"Not too much" is another way of saying don't overeat. Your body can't deal with more calories than it needs. Things go wrong. Maybe not right away but eventually. Things like diabetes, heart disease, cancer. In today's food environment, it's not easy to figure out the right amount. There is SO much delicious food out there. Be mindful of how much you eat. Steer clear of the empty calories, which are not limited to processed foods. A fancy chocolate torte isn't any healthier than a bag of cheap chocolate chip cookies. Either one can trick you into eating more than you should. I'm not saying it's easy but it is an important part of a healthful diet.

"Mostly plants" is fairly obvious but it's a tough one for many folks. On average, Americans eat over 200 lbs. of meat (beef, poultry, pork, lamb) per year, which works out to about 8 oz per day per American. That's a lot of meat so shifting to a more plant-based diet is a big switch. However, the rule isn't "all plants." You can eat meat, even  hamburgers and steaks. Eat them less frequently. Savor them when you do eat them. There's convincing evidence that the Mediterranean diet pattern, with much less meat than the American diet, is quite healthful. Diversify your diet by subtracting some meat and eating more fruits, vegetables, beans, and whole grains. A little meat is a great way to make many plant foods more tasty.

Turns out that these three rules go a long way towards answering the planet part of sustainability. Just shifting to more plants is a big win for the planet. Plants are more sustainable than animals because plants require less resources to produce, and plants are good for your health. Eating just enough but no more is just right for you and the planet. And minimally processed foods require less resources to produce because processing isn't free, environmentally speaking.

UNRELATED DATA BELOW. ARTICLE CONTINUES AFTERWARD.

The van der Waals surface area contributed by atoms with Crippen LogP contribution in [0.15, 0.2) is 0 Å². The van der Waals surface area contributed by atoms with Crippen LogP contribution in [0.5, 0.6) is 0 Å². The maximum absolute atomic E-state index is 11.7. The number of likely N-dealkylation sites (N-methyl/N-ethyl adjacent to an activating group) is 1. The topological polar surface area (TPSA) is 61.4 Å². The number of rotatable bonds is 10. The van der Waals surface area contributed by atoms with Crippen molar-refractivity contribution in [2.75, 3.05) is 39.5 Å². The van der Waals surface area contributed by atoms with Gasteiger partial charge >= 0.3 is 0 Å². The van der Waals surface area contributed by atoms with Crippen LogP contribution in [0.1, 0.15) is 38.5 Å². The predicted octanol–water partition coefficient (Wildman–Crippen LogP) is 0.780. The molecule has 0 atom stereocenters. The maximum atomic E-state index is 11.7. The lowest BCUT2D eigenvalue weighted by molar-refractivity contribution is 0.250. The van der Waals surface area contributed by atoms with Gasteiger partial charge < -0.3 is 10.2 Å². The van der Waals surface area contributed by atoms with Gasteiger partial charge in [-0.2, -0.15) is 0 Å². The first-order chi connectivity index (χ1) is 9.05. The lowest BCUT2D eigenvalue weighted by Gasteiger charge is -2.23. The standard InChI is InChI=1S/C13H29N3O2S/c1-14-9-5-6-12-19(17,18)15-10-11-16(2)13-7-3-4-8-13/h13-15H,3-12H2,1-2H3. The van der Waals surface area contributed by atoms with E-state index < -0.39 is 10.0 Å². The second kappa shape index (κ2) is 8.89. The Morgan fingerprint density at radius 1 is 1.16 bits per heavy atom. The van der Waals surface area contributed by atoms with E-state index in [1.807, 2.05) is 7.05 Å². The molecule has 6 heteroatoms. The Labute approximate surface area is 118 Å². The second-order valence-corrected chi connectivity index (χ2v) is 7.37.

-Your sanity. If your life would be miserable without  steak, ice cream, cheese danish, bacon, know that if you tried to resist these things for the rest of your life, you are going to fail. Your diet (as in what you eat day to day, not a regime for losing weight) is unsustainable if you "fall off the wagon" into a vat of ice cream. Decide how much is enough. Julia Child was one smart lady. She not only taught us about cooking French food, but thinking about food like a French person too. She believed we need to practice moderation in eating but she also knew that food brings us humans great pleasure. If you take away all the pleasure, that's not moderation, just misery. We each need to find the balance between all-out pleasure and long-term health. When I go on vacation, being a foodie, I eat what I like. That's part of why I travel - to experience new food. But, I know I can't eat like that all the time - it's not sustainable, health-wise. Life is about balance.

In food, it's essential to find the intersection of healthy and tasty for you. This may require some work, doing things like exploring foods you've never eaten before. There is a whole lot of fantastic food out there - fantastic at all three levels of sustainability. Base your diet on these foods and you will live well and feel good about it too!